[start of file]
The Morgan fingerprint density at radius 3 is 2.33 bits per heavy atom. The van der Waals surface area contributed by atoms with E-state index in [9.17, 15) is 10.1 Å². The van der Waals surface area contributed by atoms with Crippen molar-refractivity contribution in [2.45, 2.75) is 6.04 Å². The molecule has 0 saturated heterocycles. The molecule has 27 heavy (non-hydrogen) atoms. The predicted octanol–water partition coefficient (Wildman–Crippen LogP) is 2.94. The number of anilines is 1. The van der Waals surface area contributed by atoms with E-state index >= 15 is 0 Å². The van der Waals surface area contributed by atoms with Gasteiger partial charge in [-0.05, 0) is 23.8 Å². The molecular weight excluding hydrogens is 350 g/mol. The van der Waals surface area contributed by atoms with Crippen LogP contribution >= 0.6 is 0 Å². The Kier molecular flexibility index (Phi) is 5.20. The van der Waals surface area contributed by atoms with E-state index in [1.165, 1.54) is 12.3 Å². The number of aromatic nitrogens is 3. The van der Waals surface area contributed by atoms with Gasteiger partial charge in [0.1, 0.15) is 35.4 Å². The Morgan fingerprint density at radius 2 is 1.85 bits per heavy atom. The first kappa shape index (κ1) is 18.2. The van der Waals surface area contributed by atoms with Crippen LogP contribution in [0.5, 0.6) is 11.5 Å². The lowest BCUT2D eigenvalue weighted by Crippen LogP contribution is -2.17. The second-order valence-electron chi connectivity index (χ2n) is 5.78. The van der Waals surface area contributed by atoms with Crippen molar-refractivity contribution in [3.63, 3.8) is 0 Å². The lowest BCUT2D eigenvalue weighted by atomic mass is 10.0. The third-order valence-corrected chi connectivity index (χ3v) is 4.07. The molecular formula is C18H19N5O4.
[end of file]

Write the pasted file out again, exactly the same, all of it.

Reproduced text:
The Morgan fingerprint density at radius 3 is 2.33 bits per heavy atom. The van der Waals surface area contributed by atoms with E-state index in [9.17, 15) is 10.1 Å². The van der Waals surface area contributed by atoms with Crippen molar-refractivity contribution in [2.45, 2.75) is 6.04 Å². The molecule has 0 saturated heterocycles. The molecule has 27 heavy (non-hydrogen) atoms. The predicted octanol–water partition coefficient (Wildman–Crippen LogP) is 2.94. The number of anilines is 1. The van der Waals surface area contributed by atoms with E-state index >= 15 is 0 Å². The van der Waals surface area contributed by atoms with Gasteiger partial charge in [-0.05, 0) is 23.8 Å². The molecular weight excluding hydrogens is 350 g/mol. The van der Waals surface area contributed by atoms with Crippen LogP contribution >= 0.6 is 0 Å². The Kier molecular flexibility index (Phi) is 5.20. The van der Waals surface area contributed by atoms with E-state index in [1.165, 1.54) is 12.3 Å². The number of aromatic nitrogens is 3. The van der Waals surface area contributed by atoms with Gasteiger partial charge in [0.1, 0.15) is 35.4 Å². The Morgan fingerprint density at radius 2 is 1.85 bits per heavy atom. The first kappa shape index (κ1) is 18.2. The van der Waals surface area contributed by atoms with Crippen LogP contribution in [0.5, 0.6) is 11.5 Å². The lowest BCUT2D eigenvalue weighted by Crippen LogP contribution is -2.17. The second-order valence-electron chi connectivity index (χ2n) is 5.78. The van der Waals surface area contributed by atoms with Crippen molar-refractivity contribution in [3.63, 3.8) is 0 Å². The lowest BCUT2D eigenvalue weighted by atomic mass is 10.0. The third-order valence-corrected chi connectivity index (χ3v) is 4.07. The molecular formula is C18H19N5O4.